#2677: Peter B. Parker

PETER B. PARKER

MARVEL LEGENDS (HASBRO)

“Peter B. Parker mentors Miles Morales, an all-new Spider-Man, to understand the importance of power and responsibility.”

Up until Into the Spider-Verse, Spider-Man movies always had Peter Parker as their lead, and typically a younger version of Peter at that.  Even the comics version of “Spider-Verse” had the mainstream Peter Parker as its central Spider-Man.  So, it was a bit of a shift when the movie’s version of Peter was aged up and moved into the role of mentor for Miles.  It ended up working very well, of course, and gave us a Peter that was consistent with prior incarnations, while still offering up something audiences hadn’t really seen before.  It also gave us a Peter with a lot of kind of goody and distinctive variants on his usual Spidey costume, which are really just ripe for toy treatment, aren’t they?

THE FIGURE ITSELF

Peter B. Parker is figure 3 in the Stilt-Man Series of Marvel Legends, the third of the four Spider-Verse figures included.  Like Miles, Peter has several notable looks over the course of the film.  This figure goes for his appearance when he first encounters Miles.  It’s definitely distinctive, and matches Miles in terms of theme, even if it doesn’t quite match up in terms of actual interaction.  The figure stands 6 1/4 inches tall and he has 32 points of articulation.  In terms of posability, Peter’s a little more stiffer than Miles and Gwen.  There’s still a good range, but the joints can be a bit tight, and the rather thin limbs can make them a little tricky to get posed.  Also, on my figure, the neck keeps wanting to come out of the torso.  Ultimately, I think this will loosen up over time, but it’s definitely tricky right out of the gate.  And, like Miles, he’s got a little trouble standing, so it takes some more careful posing to get it done.  Peter’s sculpt is all-new (though, as with Miles, I wouldn’t be shocked to see some of these parts get used for a more fully suited Peter down the line), and it’s a pretty great recreation of his animation model from the movie.  The head really nails the disheveled appearance of Peter in the movie, and I love the sort of out of it smile he’s got.  Even the sweat pants and the mismatched shoes look great, and really sell that hastily assembled appearance.  The paint work on this guy is pretty well rendered.  The basic color work is largely handled via molded plastic, but the paint application that is there is pretty clean.  There’s a lot of detailing going on on the face (though I did notice a bit of variation from figure to figure on the stubble), which matches up pretty well with the movie, and they’ve even included smaller details like all of the buttons on his jacket.  I’m still iffy on the total lack of paint for the weblines on what we can see of his costume, but it does mean he matches Spider-Ham.  Additionally, since he’s not supposed to go with the comics style figures, per se, the change isn’t as drastic as it was on, say, 6-Arm Spider-Man.  In terms of accessories, Peter makes out probably the best of the three Spiders, with a second head with the mask on the top of his head, plus three sets of hands (ungloved, and gloved in fists and thwipping), and his fast food beverage.  The lack of a fully masked head lends credence to a full-suited version coming later, and I do like the beanie style look they’ve given him here, as well as the fact that he’s got a slightly changed up facial expression.  They’ve changed up the neck joint, however, making the ball for this one much smaller than usual, meaning it’s a different construction even from Miles.  Not entirely sure why they moved away from the standardizing for these two figures, but hopefully it’s a) just a fluke and b) any further variants of these two characters will at least remain internally consistent.  The hands are a decent mix, with the ungloved ones in particular being designed for use with the drink, which is itself my personal favorite of the accessories included.  In addition to his own accessories, Peter also gets the head for the Build-A-Figure Stilt-Man.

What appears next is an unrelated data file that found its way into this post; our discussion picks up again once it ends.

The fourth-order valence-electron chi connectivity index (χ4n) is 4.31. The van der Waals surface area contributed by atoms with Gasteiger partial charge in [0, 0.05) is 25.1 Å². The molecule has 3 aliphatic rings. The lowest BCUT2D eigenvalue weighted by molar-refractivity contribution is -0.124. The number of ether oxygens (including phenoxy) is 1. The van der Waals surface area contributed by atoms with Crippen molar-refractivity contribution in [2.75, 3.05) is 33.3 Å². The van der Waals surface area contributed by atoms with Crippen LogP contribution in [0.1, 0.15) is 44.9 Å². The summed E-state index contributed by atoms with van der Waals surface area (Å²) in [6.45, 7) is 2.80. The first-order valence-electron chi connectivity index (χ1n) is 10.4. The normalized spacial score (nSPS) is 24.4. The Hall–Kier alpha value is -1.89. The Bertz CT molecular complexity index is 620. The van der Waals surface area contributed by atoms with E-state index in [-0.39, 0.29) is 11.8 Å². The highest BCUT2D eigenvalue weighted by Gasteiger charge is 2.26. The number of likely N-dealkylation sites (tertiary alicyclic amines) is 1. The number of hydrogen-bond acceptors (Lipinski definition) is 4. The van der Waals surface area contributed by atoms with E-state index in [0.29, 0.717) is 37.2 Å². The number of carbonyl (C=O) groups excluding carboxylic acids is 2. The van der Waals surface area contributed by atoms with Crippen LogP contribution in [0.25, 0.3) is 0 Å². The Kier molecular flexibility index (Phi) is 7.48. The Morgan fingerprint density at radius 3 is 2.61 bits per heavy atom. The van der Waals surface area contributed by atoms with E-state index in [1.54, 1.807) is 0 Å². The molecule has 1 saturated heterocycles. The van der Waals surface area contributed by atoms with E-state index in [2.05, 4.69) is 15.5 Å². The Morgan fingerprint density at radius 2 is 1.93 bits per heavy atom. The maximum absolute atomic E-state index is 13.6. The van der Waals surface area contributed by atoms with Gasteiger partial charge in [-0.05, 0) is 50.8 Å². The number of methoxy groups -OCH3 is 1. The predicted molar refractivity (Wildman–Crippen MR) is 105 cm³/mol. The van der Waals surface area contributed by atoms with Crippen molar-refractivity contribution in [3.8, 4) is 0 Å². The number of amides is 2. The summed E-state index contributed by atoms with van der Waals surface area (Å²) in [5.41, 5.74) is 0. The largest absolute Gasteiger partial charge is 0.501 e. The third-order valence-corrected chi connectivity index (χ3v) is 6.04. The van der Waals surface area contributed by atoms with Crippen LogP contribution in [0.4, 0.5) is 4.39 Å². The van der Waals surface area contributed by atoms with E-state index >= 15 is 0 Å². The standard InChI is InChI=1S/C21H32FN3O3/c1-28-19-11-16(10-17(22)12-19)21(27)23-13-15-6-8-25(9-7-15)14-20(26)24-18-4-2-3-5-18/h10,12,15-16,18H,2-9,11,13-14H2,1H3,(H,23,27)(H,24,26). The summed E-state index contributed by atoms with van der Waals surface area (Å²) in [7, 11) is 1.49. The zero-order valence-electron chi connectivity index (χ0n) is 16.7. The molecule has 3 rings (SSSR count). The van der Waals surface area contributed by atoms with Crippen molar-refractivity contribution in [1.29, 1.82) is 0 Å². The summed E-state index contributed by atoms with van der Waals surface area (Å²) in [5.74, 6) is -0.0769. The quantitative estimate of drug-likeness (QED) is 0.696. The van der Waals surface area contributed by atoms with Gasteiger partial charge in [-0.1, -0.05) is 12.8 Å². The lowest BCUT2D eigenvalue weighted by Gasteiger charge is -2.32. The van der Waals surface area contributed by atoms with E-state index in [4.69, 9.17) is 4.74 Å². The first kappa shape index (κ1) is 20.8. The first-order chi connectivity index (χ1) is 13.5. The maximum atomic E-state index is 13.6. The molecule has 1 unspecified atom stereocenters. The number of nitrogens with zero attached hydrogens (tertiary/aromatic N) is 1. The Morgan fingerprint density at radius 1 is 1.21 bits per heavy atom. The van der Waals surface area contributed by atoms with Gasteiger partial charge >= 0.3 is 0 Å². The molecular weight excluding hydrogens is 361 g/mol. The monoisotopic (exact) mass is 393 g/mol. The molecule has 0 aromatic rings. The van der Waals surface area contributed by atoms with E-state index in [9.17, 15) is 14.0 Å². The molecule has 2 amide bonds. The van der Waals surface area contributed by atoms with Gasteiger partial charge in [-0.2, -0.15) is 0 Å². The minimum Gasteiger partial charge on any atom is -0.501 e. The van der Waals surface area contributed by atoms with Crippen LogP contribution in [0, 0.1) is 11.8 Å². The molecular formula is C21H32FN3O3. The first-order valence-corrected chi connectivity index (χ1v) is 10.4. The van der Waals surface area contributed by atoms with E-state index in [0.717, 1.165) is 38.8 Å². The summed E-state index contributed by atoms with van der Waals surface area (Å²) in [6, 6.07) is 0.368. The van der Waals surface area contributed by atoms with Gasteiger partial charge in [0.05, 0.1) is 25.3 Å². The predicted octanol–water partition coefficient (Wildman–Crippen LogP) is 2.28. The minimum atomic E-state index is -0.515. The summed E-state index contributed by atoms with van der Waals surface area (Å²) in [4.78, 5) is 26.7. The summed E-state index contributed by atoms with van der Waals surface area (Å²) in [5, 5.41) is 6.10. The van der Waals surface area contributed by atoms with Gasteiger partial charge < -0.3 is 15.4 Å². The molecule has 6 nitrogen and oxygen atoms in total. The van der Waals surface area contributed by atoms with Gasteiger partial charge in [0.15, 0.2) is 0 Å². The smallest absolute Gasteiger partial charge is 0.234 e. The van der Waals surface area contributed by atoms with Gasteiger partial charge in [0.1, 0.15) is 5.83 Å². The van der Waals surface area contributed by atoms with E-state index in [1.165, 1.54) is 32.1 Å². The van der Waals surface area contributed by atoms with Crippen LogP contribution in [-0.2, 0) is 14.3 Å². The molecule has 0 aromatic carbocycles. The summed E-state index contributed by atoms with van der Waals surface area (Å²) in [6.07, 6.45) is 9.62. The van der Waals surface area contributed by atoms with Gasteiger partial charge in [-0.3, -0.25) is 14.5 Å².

THE ME HALF OF THE EQUATION

Schlubby Peter is one of the movie’s most distinctive visuals, right next to “What’s Up Danger?” Miles, so he was definitely a design I was wanting to see in some form, especially when the more basic lines completely left it out.  I was definitely down for his inclusion in Legends, and he was another figure I was really looking forward to.  Ultimately, I do wish his posing wasn’t quite as stiff, but beyond that he’s pretty awesome, and definitely a figure I’m glad I have.

Thanks to my sponsors at All Time Toys for setting me up with this figure for review.  If you’re looking for Marvel Legends, or other toys both old and new, please check out their website and their eBay storefront.

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